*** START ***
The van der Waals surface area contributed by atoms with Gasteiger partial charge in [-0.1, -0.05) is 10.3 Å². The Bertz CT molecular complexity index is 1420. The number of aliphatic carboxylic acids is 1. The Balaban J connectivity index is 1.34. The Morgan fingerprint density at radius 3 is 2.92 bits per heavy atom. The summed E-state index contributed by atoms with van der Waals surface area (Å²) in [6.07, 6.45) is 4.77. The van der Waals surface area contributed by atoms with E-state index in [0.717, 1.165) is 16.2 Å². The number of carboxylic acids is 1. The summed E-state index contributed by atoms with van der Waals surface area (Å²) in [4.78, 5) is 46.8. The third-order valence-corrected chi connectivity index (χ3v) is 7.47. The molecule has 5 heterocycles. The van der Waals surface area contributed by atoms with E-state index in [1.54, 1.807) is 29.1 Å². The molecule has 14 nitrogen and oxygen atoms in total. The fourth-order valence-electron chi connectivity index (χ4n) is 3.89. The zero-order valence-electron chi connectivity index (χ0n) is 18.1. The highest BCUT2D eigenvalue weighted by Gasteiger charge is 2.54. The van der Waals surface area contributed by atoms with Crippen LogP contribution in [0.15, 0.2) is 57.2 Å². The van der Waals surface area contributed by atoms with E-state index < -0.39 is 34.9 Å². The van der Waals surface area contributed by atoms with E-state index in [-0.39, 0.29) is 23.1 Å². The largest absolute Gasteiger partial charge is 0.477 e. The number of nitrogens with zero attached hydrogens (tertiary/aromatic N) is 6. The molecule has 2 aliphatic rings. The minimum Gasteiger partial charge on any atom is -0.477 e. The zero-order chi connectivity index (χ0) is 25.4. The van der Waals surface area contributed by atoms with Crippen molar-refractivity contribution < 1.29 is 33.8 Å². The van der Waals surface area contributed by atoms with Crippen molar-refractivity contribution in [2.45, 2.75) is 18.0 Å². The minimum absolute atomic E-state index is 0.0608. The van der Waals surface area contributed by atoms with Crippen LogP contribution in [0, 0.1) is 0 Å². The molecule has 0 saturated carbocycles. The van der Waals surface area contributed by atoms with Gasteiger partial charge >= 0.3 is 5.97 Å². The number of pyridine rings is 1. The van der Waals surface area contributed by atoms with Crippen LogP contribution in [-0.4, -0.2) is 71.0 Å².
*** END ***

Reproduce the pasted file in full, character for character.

The van der Waals surface area contributed by atoms with Gasteiger partial charge in [-0.1, -0.05) is 10.3 Å². The Bertz CT molecular complexity index is 1420. The number of aliphatic carboxylic acids is 1. The Balaban J connectivity index is 1.34. The Morgan fingerprint density at radius 3 is 2.92 bits per heavy atom. The summed E-state index contributed by atoms with van der Waals surface area (Å²) in [6.07, 6.45) is 4.77. The van der Waals surface area contributed by atoms with E-state index in [0.717, 1.165) is 16.2 Å². The number of carboxylic acids is 1. The summed E-state index contributed by atoms with van der Waals surface area (Å²) in [4.78, 5) is 46.8. The third-order valence-corrected chi connectivity index (χ3v) is 7.47. The molecule has 5 heterocycles. The van der Waals surface area contributed by atoms with E-state index in [1.54, 1.807) is 29.1 Å². The molecule has 14 nitrogen and oxygen atoms in total. The fourth-order valence-electron chi connectivity index (χ4n) is 3.89. The zero-order valence-electron chi connectivity index (χ0n) is 18.1. The highest BCUT2D eigenvalue weighted by Gasteiger charge is 2.54. The van der Waals surface area contributed by atoms with Crippen LogP contribution in [0.15, 0.2) is 57.2 Å². The van der Waals surface area contributed by atoms with E-state index < -0.39 is 34.9 Å². The van der Waals surface area contributed by atoms with E-state index in [-0.39, 0.29) is 23.1 Å². The largest absolute Gasteiger partial charge is 0.477 e. The number of nitrogens with zero attached hydrogens (tertiary/aromatic N) is 6. The molecule has 2 aliphatic rings. The minimum Gasteiger partial charge on any atom is -0.477 e. The zero-order chi connectivity index (χ0) is 25.4. The van der Waals surface area contributed by atoms with Crippen molar-refractivity contribution < 1.29 is 33.8 Å². The van der Waals surface area contributed by atoms with Crippen molar-refractivity contribution in [2.45, 2.75) is 18.0 Å². The minimum absolute atomic E-state index is 0.0608. The van der Waals surface area contributed by atoms with Crippen LogP contribution in [0, 0.1) is 0 Å². The molecule has 0 saturated carbocycles. The van der Waals surface area contributed by atoms with Gasteiger partial charge >= 0.3 is 5.97 Å². The number of pyridine rings is 1. The van der Waals surface area contributed by atoms with Crippen LogP contribution in [-0.4, -0.2) is 71.0 Å².